One peculiarity of Cambodian cooking is the use of a rather unusual ingredient - mashed fermented fish. River fish are descaled and gutted, then smushed around, either by machine or foot, and left in the sun for a day (oh the merciless Cambodian sun), then kept in a jar with salt. The paste can then be added (as a pungent reminder of what country you're in) to cooking. I unfortunately didn't get to try this, however, I've enshrined another local dish in my gut's memory: the ambrosial amok.

Amok is a curry similar to other curries in the region and yet completely different, and I would argue, better. The main difference is that instead of being boiled, it is steamed, resulting in a curry that is solid but incredibly moist, topped with a layer of herbed condensed coconut milk. There are several types, depending on preparation and the meat used, including Amok trei, made with whitefish and steamed in banana leaves, Amok moan, made with chicken, and Amok Chouk made of snails and cooked inside their shells. A foundational component of this and many other dishes is kroeung, a paste of herbs usually containing many or all of the following: lemon grass, cardamon, turmeric, garlic, fish sauce, shallots, cilantro, ginger, cinnamon, cloves, kaffir lime (an Indonesian lime similar in shape and size to the key lime), and galangal, (a rhizome similar in appearance to ginger used widely in Asian cuisine and medicine, believed to be a stimulant and an aphrodisiac, with rather spicy, "soapy, earthy aroma and a pine-like flavor" and "a faint hint of citrus" 1)

The best Amok that I supped upon was hands down the vegetarian tofu Amok at Le Papier du Tigre, a classy little joint in Siem Reap, located next to a restaurant claiming the best amok in town but decidedly having the second best (although a killer grapefruit and shrimp salad). I will attempt to recreate it here:

Amok Tofu
1 pack of medium or hard tofu, cut into medium-size cubes
4-8 banana leaves, or dark green cabbage leaves, cut into 8-inch squares
1 can coconut milk, unsweetened
1 beaten egg
kaffir lime leaves
oyster mushrooms (a small handful per serving), in bite size pieces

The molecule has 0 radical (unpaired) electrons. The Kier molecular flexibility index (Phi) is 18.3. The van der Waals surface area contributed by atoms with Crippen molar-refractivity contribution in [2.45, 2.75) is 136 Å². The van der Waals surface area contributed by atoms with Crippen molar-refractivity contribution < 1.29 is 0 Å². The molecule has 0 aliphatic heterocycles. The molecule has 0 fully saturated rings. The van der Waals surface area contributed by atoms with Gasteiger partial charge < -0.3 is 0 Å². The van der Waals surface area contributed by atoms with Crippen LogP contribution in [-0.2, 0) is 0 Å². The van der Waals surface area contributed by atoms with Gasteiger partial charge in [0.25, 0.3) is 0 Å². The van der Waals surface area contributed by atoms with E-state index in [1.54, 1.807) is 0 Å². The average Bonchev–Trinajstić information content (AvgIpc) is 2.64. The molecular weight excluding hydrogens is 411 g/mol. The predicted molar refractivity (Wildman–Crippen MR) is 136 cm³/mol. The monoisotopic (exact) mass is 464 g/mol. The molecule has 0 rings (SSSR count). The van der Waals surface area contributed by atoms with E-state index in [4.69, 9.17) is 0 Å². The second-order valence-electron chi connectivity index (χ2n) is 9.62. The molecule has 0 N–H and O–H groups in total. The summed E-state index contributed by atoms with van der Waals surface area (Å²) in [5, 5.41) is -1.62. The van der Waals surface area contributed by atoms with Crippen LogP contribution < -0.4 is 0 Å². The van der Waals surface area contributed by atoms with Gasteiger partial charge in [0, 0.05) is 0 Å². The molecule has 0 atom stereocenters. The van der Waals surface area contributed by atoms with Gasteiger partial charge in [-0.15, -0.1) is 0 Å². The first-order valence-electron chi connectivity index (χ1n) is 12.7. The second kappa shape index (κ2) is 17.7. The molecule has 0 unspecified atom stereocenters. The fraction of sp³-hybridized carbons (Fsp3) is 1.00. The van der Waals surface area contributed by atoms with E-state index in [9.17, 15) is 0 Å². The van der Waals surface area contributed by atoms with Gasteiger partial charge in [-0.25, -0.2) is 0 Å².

For the Kroeung
1 garlic clove
1/2 chopped red onion
1 Tbs finely chopped cilantro
1/4 tsp grated ginger
1 chopped small piece of galangal or 1/2 tsp ground galangal (if you've got it)
2 Tbs chopped lemon grass or 2 tsp ground lemon grass
1/2 tsp turmeric
1 tsp paprika
2 Tbs fish sauce
1 Tbs shrimp paste
2-3 cayenne peppers, chopped and crushed
zest of 1/4 of a small lime
1 Tbs lime juice

1 Tbs sugar
1/2 tsp salt

1. Using a blender, blend the garlic, cilantro, ginger, lemon grass, turmeric, lime zest, paprika, fish sauce or shrimp paste and sugar. Add the coconut milk and blend again.
2. Pour the coconut mix into a medium saucepan, add the beaten egg, galangal, and onion and simmer, stirring, for 10 minutes until thickened.
3. While that's cookin', bring a small pan of water to boil and place either the cabbage or banana leaves in there so that they become pliant. To make the cups; imagine a smaller square inside the square-cut leaves, which will be the bottom of the cup, then fold the sides up, pinning or even stapling the folds as you go. Make another cup to place over its pair, thereby creating a little box.
4. Season the tofu with salt and cover it with half of the coconut sauce.
5. At the center of each leaf, place a dollop of the tofu mixture, then fold the edges over and pin securely, with toothpicks or even staples. Steam these little babies for 25 minutes.
6. A few minutes before serving, heat the remained of the sauce. Either pull off one of the leaf-cups or slice an opening into packets and spoon the remainder of the coconut sauce over the insides (the sauce should be nice and thick, like cream), garnishing with finely sliced cayenne. Serve with rice.

I found that mine turned out alright - not exactly what I remembered (I couldn't find any banana leaves or big enough cabbage, so I, um, ended up using coffee filters), but that the curry flavor was really, really good. In the future I will totally experiment with eggplant, okra, sweet potatoes and other various veggies. I would pair it with beer or if you want to get all fancy, with a light, citrusy, dry chardonnay.